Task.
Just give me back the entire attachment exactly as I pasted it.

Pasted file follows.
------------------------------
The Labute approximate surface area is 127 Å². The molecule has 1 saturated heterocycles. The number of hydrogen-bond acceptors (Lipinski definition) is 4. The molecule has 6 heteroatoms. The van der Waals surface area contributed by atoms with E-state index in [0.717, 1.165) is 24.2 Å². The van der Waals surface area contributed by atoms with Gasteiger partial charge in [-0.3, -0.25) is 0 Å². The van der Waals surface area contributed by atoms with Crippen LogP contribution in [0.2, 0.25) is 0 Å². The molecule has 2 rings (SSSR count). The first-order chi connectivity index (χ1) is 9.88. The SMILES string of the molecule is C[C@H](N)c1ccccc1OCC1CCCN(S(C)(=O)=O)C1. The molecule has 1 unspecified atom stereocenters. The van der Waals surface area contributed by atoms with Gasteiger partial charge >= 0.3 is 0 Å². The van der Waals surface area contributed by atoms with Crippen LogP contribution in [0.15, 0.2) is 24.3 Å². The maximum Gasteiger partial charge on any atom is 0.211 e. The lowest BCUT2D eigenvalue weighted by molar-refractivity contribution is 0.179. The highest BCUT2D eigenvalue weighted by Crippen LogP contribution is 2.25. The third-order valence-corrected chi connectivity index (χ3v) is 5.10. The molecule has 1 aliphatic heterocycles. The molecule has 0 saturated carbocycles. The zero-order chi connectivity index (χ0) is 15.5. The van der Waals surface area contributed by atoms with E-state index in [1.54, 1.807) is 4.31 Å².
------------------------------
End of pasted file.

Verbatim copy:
The Labute approximate surface area is 127 Å². The molecule has 1 saturated heterocycles. The number of hydrogen-bond acceptors (Lipinski definition) is 4. The molecule has 6 heteroatoms. The van der Waals surface area contributed by atoms with E-state index in [0.717, 1.165) is 24.2 Å². The van der Waals surface area contributed by atoms with Gasteiger partial charge in [-0.3, -0.25) is 0 Å². The van der Waals surface area contributed by atoms with Crippen LogP contribution in [0.2, 0.25) is 0 Å². The molecule has 2 rings (SSSR count). The first-order chi connectivity index (χ1) is 9.88. The SMILES string of the molecule is C[C@H](N)c1ccccc1OCC1CCCN(S(C)(=O)=O)C1. The molecule has 1 unspecified atom stereocenters. The van der Waals surface area contributed by atoms with Gasteiger partial charge >= 0.3 is 0 Å². The van der Waals surface area contributed by atoms with Crippen LogP contribution in [0.15, 0.2) is 24.3 Å². The maximum Gasteiger partial charge on any atom is 0.211 e. The lowest BCUT2D eigenvalue weighted by molar-refractivity contribution is 0.179. The highest BCUT2D eigenvalue weighted by Crippen LogP contribution is 2.25. The third-order valence-corrected chi connectivity index (χ3v) is 5.10. The molecule has 1 aliphatic heterocycles. The molecule has 0 saturated carbocycles. The zero-order chi connectivity index (χ0) is 15.5. The van der Waals surface area contributed by atoms with E-state index in [1.54, 1.807) is 4.31 Å².